If you are running a company then you’ll be wanting (and hopefully receiving) advice on both employment law and company law (as well as on the myriad other technical areas). As well as attempting to push your business’ growth and profitability you’ll also be looking to minimize the liabilities that your business could possibly encounter. One of these liabilities is the potential for unfair dismissal claims to be made against you by employees of your company. Directors of your company can, if they have a service contract, be employees and are therefore able (if they fulfil all the necessary statutory requirements) to make a claim for unfair dismissal against your company. In this post we’ll look at how this situation can be avoided if possible by offering 5 (hopefully) helpful tips:
- Minimise the number of directors in your company
- Don’t offer your directors express service agreements
- Minimise the fixed-term length of any service agreement contract
- If you wish to dismiss a director with a service contract do so fairly and reasonably
- If you do dismiss a director attempt to enter into a compromise agreement with them
1. Minimise the number of directors in your company
This is a relatively simple means of minimizing your liability – try to minimize, if possible, the number of directors on the board. If they’re not necessary and they’re not there then they can’t cause any trouble!
2. Don’t offer your directors express service agreements
This is another (relatively obvious) way of reducing the risk of the company’s directors making an unfair dismissal claim against it. Unless a director has a service contract with the company they aren’t deemed to be employees for the purposes of the Employment Rights Act 1996. As only employees with more than two years’ continuous service (from April 2012) can make a claim for unfair dismissal directors without a service contract will not qualify for this right.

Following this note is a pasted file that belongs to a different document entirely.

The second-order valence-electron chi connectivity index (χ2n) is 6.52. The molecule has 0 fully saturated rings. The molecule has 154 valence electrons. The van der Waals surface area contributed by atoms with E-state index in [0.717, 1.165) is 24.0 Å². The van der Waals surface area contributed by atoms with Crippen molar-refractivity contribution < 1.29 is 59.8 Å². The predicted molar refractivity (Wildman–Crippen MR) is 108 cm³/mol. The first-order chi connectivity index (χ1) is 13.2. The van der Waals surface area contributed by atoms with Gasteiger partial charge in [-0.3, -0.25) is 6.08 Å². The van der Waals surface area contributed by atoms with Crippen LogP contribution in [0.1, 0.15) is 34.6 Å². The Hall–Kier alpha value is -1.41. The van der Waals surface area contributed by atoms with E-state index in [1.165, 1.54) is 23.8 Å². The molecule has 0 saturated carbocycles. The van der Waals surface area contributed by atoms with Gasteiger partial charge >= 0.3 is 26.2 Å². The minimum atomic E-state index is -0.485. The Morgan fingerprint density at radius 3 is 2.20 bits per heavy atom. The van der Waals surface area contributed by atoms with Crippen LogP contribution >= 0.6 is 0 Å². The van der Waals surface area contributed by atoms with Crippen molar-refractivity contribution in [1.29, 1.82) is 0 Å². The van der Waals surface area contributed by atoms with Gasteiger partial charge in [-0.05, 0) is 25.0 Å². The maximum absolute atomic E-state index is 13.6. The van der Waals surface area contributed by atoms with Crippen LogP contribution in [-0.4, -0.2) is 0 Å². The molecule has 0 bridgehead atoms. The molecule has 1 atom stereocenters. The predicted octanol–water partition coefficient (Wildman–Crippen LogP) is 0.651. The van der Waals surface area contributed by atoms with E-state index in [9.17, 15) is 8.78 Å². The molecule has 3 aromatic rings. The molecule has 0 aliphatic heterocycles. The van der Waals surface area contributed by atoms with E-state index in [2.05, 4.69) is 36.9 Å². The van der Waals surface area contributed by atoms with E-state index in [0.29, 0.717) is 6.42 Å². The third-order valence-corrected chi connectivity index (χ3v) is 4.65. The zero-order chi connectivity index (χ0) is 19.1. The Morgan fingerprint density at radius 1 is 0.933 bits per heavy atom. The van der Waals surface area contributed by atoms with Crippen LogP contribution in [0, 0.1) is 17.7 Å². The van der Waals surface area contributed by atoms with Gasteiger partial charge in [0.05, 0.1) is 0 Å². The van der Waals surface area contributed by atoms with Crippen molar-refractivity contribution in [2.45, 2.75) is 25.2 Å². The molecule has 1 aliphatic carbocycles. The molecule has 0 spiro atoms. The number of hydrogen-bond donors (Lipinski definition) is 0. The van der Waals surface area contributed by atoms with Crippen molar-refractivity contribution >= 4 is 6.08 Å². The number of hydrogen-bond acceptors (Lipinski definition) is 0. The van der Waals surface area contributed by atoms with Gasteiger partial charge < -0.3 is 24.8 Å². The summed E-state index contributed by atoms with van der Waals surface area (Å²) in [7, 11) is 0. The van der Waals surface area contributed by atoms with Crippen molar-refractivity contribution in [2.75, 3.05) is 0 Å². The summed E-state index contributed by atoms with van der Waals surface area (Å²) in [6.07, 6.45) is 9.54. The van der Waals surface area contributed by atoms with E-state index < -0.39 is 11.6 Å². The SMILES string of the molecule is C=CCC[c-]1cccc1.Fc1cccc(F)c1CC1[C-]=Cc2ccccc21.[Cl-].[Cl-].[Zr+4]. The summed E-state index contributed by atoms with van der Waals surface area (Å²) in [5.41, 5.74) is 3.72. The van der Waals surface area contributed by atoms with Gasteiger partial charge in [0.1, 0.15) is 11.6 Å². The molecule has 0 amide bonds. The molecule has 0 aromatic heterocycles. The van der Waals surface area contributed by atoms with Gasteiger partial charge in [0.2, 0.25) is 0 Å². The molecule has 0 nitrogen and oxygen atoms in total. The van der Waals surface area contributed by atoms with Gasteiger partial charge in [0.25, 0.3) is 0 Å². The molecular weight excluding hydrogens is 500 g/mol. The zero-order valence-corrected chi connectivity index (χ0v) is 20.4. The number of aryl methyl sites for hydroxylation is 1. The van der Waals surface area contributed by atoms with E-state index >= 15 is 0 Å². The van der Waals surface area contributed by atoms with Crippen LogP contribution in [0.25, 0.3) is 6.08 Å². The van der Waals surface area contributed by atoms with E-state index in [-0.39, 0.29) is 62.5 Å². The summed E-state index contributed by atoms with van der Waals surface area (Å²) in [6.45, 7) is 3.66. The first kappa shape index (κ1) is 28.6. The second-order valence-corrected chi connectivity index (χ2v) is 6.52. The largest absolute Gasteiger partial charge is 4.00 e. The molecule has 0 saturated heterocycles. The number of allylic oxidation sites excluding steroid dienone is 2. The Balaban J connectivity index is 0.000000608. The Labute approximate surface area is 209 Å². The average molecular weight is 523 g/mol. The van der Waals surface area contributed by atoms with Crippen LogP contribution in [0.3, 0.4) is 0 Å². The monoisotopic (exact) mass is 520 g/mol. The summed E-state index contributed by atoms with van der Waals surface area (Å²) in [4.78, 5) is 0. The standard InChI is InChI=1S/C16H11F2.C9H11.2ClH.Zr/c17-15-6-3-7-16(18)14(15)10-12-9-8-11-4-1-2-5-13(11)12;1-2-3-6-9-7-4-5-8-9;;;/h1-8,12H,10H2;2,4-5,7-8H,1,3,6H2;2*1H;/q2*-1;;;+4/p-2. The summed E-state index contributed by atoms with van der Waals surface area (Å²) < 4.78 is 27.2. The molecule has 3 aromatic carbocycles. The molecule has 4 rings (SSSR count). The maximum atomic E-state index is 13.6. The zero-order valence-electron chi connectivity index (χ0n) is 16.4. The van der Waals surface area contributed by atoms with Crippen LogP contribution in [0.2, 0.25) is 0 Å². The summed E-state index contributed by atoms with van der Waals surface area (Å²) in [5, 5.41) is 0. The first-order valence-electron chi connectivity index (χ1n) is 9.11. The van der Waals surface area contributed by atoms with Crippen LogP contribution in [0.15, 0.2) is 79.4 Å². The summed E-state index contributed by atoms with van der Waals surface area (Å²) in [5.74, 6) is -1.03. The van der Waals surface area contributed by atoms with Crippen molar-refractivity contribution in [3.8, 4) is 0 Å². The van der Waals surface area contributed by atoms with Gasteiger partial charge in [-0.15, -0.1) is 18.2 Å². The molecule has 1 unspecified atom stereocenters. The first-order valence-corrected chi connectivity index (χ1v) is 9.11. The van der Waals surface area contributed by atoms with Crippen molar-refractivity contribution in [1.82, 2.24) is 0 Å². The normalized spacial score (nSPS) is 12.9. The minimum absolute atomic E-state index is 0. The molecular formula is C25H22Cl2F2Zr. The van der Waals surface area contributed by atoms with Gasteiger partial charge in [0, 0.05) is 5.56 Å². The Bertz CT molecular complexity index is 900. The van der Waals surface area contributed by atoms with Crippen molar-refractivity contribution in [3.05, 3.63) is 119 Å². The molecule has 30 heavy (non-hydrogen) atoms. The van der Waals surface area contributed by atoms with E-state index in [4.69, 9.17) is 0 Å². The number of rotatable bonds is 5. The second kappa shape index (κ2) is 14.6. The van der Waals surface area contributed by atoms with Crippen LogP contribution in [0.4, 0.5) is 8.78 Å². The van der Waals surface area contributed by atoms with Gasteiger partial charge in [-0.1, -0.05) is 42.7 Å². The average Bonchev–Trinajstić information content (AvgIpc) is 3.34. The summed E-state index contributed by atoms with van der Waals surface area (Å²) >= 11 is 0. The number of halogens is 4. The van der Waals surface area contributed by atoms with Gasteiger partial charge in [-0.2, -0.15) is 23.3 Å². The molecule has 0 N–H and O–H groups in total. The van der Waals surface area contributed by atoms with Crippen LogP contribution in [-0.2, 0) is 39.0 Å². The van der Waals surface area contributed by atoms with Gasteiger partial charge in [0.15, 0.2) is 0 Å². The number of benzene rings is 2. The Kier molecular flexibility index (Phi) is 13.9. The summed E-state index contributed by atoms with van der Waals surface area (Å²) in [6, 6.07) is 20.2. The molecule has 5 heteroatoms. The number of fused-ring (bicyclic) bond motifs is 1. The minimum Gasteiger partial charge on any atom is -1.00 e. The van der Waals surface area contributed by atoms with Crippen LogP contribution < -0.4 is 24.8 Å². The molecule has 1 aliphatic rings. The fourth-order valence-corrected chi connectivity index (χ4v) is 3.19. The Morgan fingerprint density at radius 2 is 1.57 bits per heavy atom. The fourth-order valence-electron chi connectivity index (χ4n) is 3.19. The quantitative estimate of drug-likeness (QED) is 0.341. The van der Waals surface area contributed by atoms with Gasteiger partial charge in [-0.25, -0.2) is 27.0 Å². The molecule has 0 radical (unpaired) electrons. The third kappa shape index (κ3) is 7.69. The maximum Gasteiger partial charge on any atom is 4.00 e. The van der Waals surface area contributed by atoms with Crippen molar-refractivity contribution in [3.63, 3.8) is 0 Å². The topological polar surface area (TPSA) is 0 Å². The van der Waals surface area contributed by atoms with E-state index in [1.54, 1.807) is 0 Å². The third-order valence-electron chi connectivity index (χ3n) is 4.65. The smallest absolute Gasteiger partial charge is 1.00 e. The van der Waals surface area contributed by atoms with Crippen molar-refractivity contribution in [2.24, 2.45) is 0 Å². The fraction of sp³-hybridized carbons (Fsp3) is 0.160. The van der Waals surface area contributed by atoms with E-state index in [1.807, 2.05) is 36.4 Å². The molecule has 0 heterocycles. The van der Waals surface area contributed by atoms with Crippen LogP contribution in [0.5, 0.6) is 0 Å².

3. Minimise the fixed-term length of any service agreement contract
Minimizing the fixed-term length of any service agreement offered can help to prevent unfair dismissal claims in one or both of two ways:
- It will make it difficult for the director to establish sufficient continuity of employment; and
- You may take steps to dismiss the director prior to their achieving the necessary two years’ employment without the repercussion of an unfair dismissal claim
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4. If you wish to dismiss a director with a service contract do so fairly and reasonably
If your company employs a director who has a service contract and sufficient continuous employment to qualify to exercise their rights to claim unfair dismissal then you must act carefully if you wish to dismiss them. Obtaining professional employment law advice from an unfair dismissal solicitor is advised. In order to avoid a (successful) unfair dismissal claim you must have a potentially fair reason for dismissal, make a decision to dismiss that is reasonable in the circumstances, and take steps to dismiss the director procedurally unfairly (including, for example, holding an investigatory hearing, hold a disciplinary hearing, allow the director to appeal the finding, and let the director know why they’re being disciplined).
5. If you do dismiss a director attempt to enter into a compromise agreement with them
If you do decide to dismiss the director then consider entering into a compromise agreement with them. This serves a dual purpose: it reduces your risk and also introduces certainty (regarding future litigation) into the equation. Although the wording of compromise agreements can be fairly simple it may be worth seeking expert compromise agreement advice from a solicitor.
Finally, please note that if a director qualifies to pursue a claim for unfair dismissal against you then there’s very little that you can do save attempt to offer them a compromise agreement. This is even the case if you’ve conducted a fair and thorough process in dismissing them. However, although you can’t stop the director making an Employment Tribunal claim following the right steps can significantly reduce their chances of success.